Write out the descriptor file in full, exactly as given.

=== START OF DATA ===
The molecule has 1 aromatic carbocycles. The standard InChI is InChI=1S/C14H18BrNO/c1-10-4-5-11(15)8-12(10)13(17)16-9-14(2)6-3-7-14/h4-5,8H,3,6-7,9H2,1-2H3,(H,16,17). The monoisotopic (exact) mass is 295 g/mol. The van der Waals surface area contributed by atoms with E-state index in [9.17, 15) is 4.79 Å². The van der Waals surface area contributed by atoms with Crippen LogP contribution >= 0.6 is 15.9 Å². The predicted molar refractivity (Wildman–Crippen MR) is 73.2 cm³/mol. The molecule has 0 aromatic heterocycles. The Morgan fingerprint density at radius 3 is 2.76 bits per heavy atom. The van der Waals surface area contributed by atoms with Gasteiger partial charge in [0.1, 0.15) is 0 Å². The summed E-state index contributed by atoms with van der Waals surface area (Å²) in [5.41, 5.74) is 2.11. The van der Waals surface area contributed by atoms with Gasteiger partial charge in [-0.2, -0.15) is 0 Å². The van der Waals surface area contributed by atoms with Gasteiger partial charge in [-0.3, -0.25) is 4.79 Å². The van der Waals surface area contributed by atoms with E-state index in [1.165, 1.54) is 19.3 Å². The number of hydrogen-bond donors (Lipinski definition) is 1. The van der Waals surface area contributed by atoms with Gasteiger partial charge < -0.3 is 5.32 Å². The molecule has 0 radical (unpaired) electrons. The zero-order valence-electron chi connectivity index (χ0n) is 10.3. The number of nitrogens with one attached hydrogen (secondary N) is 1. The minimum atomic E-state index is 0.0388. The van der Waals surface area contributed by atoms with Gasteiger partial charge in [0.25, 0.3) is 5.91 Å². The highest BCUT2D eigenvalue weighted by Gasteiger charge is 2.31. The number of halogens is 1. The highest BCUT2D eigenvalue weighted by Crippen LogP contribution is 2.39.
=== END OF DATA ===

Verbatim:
The molecule has 1 aromatic carbocycles. The standard InChI is InChI=1S/C14H18BrNO/c1-10-4-5-11(15)8-12(10)13(17)16-9-14(2)6-3-7-14/h4-5,8H,3,6-7,9H2,1-2H3,(H,16,17). The monoisotopic (exact) mass is 295 g/mol. The van der Waals surface area contributed by atoms with E-state index in [9.17, 15) is 4.79 Å². The van der Waals surface area contributed by atoms with Crippen LogP contribution >= 0.6 is 15.9 Å². The predicted molar refractivity (Wildman–Crippen MR) is 73.2 cm³/mol. The molecule has 0 aromatic heterocycles. The Morgan fingerprint density at radius 3 is 2.76 bits per heavy atom. The van der Waals surface area contributed by atoms with Gasteiger partial charge in [0.1, 0.15) is 0 Å². The summed E-state index contributed by atoms with van der Waals surface area (Å²) in [5.41, 5.74) is 2.11. The van der Waals surface area contributed by atoms with Gasteiger partial charge in [-0.2, -0.15) is 0 Å². The van der Waals surface area contributed by atoms with Gasteiger partial charge in [-0.3, -0.25) is 4.79 Å². The van der Waals surface area contributed by atoms with E-state index in [1.165, 1.54) is 19.3 Å². The number of hydrogen-bond donors (Lipinski definition) is 1. The van der Waals surface area contributed by atoms with Gasteiger partial charge < -0.3 is 5.32 Å². The molecule has 0 radical (unpaired) electrons. The zero-order valence-electron chi connectivity index (χ0n) is 10.3. The number of nitrogens with one attached hydrogen (secondary N) is 1. The minimum atomic E-state index is 0.0388. The van der Waals surface area contributed by atoms with Gasteiger partial charge in [0.25, 0.3) is 5.91 Å². The highest BCUT2D eigenvalue weighted by Gasteiger charge is 2.31. The number of halogens is 1. The highest BCUT2D eigenvalue weighted by Crippen LogP contribution is 2.39.